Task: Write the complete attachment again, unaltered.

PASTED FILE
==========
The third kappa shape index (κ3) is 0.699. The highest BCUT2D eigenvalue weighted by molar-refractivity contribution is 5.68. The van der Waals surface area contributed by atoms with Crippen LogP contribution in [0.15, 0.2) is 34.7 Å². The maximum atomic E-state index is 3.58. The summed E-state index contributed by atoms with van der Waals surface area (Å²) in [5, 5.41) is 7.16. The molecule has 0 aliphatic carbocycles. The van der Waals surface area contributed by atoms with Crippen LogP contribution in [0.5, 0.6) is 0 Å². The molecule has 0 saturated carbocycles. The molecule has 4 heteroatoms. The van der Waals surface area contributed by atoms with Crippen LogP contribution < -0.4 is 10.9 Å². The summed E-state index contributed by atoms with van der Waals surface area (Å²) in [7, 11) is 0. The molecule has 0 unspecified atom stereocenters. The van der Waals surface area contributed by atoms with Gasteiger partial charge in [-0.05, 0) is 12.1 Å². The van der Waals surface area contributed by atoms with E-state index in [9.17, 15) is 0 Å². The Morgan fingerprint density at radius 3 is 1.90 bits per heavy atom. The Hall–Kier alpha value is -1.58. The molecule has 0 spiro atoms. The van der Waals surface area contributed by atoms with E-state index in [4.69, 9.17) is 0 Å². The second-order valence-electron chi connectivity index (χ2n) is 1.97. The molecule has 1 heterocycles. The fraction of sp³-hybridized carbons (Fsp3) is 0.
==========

The third kappa shape index (κ3) is 0.699. The highest BCUT2D eigenvalue weighted by molar-refractivity contribution is 5.68. The van der Waals surface area contributed by atoms with Crippen LogP contribution in [0.15, 0.2) is 34.7 Å². The maximum atomic E-state index is 3.58. The summed E-state index contributed by atoms with van der Waals surface area (Å²) in [5, 5.41) is 7.16. The molecule has 0 aliphatic carbocycles. The van der Waals surface area contributed by atoms with Crippen LogP contribution in [0.5, 0.6) is 0 Å². The molecule has 0 saturated carbocycles. The molecule has 4 heteroatoms. The van der Waals surface area contributed by atoms with Crippen LogP contribution < -0.4 is 10.9 Å². The summed E-state index contributed by atoms with van der Waals surface area (Å²) in [7, 11) is 0. The molecule has 0 unspecified atom stereocenters. The van der Waals surface area contributed by atoms with Gasteiger partial charge in [-0.05, 0) is 12.1 Å². The van der Waals surface area contributed by atoms with E-state index in [9.17, 15) is 0 Å². The Morgan fingerprint density at radius 3 is 1.90 bits per heavy atom. The Hall–Kier alpha value is -1.58. The molecule has 0 spiro atoms. The van der Waals surface area contributed by atoms with E-state index in [4.69, 9.17) is 0 Å². The second-order valence-electron chi connectivity index (χ2n) is 1.97. The molecule has 1 heterocycles. The fraction of sp³-hybridized carbons (Fsp3) is 0.